For many people living with HIV, particularly when they have just been diagnosed, whether and how to share their status with other people can be a big concern.
Sharing the news of your status with your partner, a close friend or family member and talking about your feelings can be really helpful, and your friends and family may be a good source of support. However, it is up to you to decide who you tell and you should never feel pressured into doing this.
Unfortunately, in many communities, especially our LGBTQ community, there is a stigma attached to HIV. It may be that some of the people you know do not understand what it means to be living with HIV. They may not understand how it is passed on, be afraid or judgmental. This means you may get some negative reactions.
It’s up to you to decide who you tell. You may decide you want to be completely open about your HIV status, or you may decide only to tell a small number of people close to you; it’s your choice. You might find it helpful to tell some people, especially those you trust and you know care for you.
You could start with a close friend or family member. Whether you’ve just been diagnosed or have been living with HIV for a while, talking about your status can help you get the emotional and practical support you need.
Sharing your HIV status should always be your decision. You should never feel pressured into it. Ultimately, your HIV status is your private information and it is down to you to choose whether to share your status and with who.
Some people find it easy to tell others that they have HIV, while others may find it very difficult and emotional. You may feel fearful, embarrassed, excited or relieved. Whatever you feel is OK. Remember that you don’t have anything to apologise for simply because you are living with HIV.
Many people find that it gets easier once they begin to tell others, especially if the people they tell are able to offer support. However, you cannot be sure how each person will react to your news and what impact it might have on you.
If you have only recently found out you are living with HIV, it might be a good idea to understand your HIV status and get used to how you feel before you tell many people. It can be helpful to think about what kind of reaction you might expect from someone you are considering telling.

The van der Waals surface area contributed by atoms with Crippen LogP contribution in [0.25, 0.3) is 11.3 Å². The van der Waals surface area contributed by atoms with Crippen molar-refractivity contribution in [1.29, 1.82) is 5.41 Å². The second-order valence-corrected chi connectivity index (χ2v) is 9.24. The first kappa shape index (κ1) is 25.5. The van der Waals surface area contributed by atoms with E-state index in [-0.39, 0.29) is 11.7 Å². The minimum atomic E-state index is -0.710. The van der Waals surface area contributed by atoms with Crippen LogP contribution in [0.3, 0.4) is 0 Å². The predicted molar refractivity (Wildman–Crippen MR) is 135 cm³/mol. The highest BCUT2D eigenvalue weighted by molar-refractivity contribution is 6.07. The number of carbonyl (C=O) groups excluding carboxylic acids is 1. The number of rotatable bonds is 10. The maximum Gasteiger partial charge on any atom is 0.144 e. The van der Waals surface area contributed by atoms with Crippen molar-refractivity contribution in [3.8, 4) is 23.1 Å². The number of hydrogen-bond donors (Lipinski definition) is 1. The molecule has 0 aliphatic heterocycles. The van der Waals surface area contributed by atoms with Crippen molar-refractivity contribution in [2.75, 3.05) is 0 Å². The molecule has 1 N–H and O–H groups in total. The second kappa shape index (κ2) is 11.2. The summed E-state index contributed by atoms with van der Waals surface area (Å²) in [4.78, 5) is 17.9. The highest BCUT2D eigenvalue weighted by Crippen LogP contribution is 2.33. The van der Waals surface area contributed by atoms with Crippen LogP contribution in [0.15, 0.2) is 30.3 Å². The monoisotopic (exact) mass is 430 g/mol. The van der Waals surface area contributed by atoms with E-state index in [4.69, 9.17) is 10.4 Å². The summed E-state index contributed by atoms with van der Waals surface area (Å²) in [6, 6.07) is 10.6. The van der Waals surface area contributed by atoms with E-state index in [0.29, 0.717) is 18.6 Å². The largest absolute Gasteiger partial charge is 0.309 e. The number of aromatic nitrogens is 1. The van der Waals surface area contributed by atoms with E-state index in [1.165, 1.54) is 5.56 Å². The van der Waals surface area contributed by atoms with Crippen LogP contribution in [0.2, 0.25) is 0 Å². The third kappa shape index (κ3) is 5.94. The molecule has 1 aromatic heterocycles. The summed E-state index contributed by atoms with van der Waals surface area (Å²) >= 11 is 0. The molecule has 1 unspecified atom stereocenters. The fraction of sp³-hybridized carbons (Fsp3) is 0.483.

Do you think they will be calm and supportive? Are they likely to get upset and worried for you? Is there a chance they could be angry or even violent?
Because HIV can be passed on during sex, telling someone who is a current or previous sexual partner can be particularly difficult and emotional. But the process of deciding how and when to tell a partner involves a lot of the same thinking as telling a friend.
Before you talk to your partner, it can help to have some information on hand to share with them. If you can help them to understand the facts about HIV and reassure them, they are less likely to react negatively.
Many people worry that sharing their HIV status will lead to rejection—that the person they tell may react badly and that this may damage their relationship. While you can’t control how others react, remember that negative reactions are normally based on poor knowledge of HIV.
Giving someone the correct information on how HIV is passed on and how it can be prevented will help to reassure them and deal with some of the common fears and myths around it.
Communicating with your partner about your HIV status can be a very positive step in a relationship and means you can also discuss how to keep both of you healthy. Using PrEP, condoms and taking your HIV treatment correctly are all ways that will protect your sexual partner from it.
Being able to be open and honest with someone about your HIV status and your feelings can be really powerful. It can make you feel closer to the person, and they may offer you emotional and practical support when you need it.
It’s important to remember that having HIV is nothing to be ashamed of. Hopefully, whoever you decide to share your status with will see that and support you, though you may need to give some people time to process the information.